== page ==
BUY: Adventures to brag about
“They’re hyper. They’re young. They’re successful. And they’re looking for really cool experiences,” says Josh Friedman, owner of Josh Friedman Luxury Travel in San Francisco, noting a one-day $1,500 gastronomic tour he arranged outside Bologna. And a sailboat ride with a private captain. And a Ferrari ride on a test track.
SKIP: Renoirs and Picassos
“The auction houses are courting them, but this is a generation raised on one-click buying and instant gratification,” says George McNeely, senior vice president of business development at Christie’s. “Instead of fine art, they might be buying wine to stock their cellars, and they’re also showing interest in Rolexes and Patek Philippes, watches that announce their arrival.”
BUY: Chevy Volts and Teslas
“The new context of wealth is conservatism,” says Ron Gong, managing director at the Bay Area–based Harris myCFO, a wealth management firm. “But these folks are not averse to blowing a few bucks on something cool. Our clientele have a lot of these cars on order.”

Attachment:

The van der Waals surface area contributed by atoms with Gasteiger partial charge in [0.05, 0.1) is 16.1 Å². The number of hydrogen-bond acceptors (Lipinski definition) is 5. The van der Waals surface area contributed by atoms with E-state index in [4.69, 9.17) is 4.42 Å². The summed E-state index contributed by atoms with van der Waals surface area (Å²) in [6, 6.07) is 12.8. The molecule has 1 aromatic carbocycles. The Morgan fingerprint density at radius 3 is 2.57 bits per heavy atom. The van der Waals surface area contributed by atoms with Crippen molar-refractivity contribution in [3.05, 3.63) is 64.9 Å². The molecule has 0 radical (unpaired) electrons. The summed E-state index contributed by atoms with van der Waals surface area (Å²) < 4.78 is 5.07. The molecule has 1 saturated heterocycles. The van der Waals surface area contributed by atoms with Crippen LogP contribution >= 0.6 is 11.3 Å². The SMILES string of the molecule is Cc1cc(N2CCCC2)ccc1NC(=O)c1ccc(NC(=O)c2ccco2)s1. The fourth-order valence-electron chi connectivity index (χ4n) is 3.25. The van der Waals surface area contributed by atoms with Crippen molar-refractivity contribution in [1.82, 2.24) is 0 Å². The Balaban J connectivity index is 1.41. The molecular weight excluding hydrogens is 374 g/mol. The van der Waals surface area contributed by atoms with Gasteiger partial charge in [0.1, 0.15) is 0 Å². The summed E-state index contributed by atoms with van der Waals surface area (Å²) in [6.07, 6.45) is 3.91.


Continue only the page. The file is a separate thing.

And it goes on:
SKIP: Megamansions in Pac Heights
This generation is turning it down a notch on real estate, says Greg Shove, an entrepreneur who struck it rich with AOL in the 1990s and is now CEO of San Francisco software firm SocialChorus. “Steve Jobs lived in downtown Palo Alto, and Mark Zuckerberg lives there now. They’re heroes to this crowd, which cares more about design and eco-construction than about raw size.”
BUY: High-tech toys
“Younger people assume they’ll be able to use technology (e.g., their iPads) to control their world—their security, surveillance, lights, electric, door locks, you name it—so that’s what they’ll spend their money on,” says Randy Stearns, owner of Engineered Environments, a high-end residential systems contractor in Alameda, with a showroom in San Francisco.
Yes, it feels like 1999 all over again. But will the newly minted millionaires from Zynga, LinkedIn, Yelp, and Facebook burn through their cash the way many did in the bubblicious days of the dot-com boom? We talked to financial advisers, luxury sales folks, and people who survived the first bust to see what the tech titans will—and won’t—be buying this time around.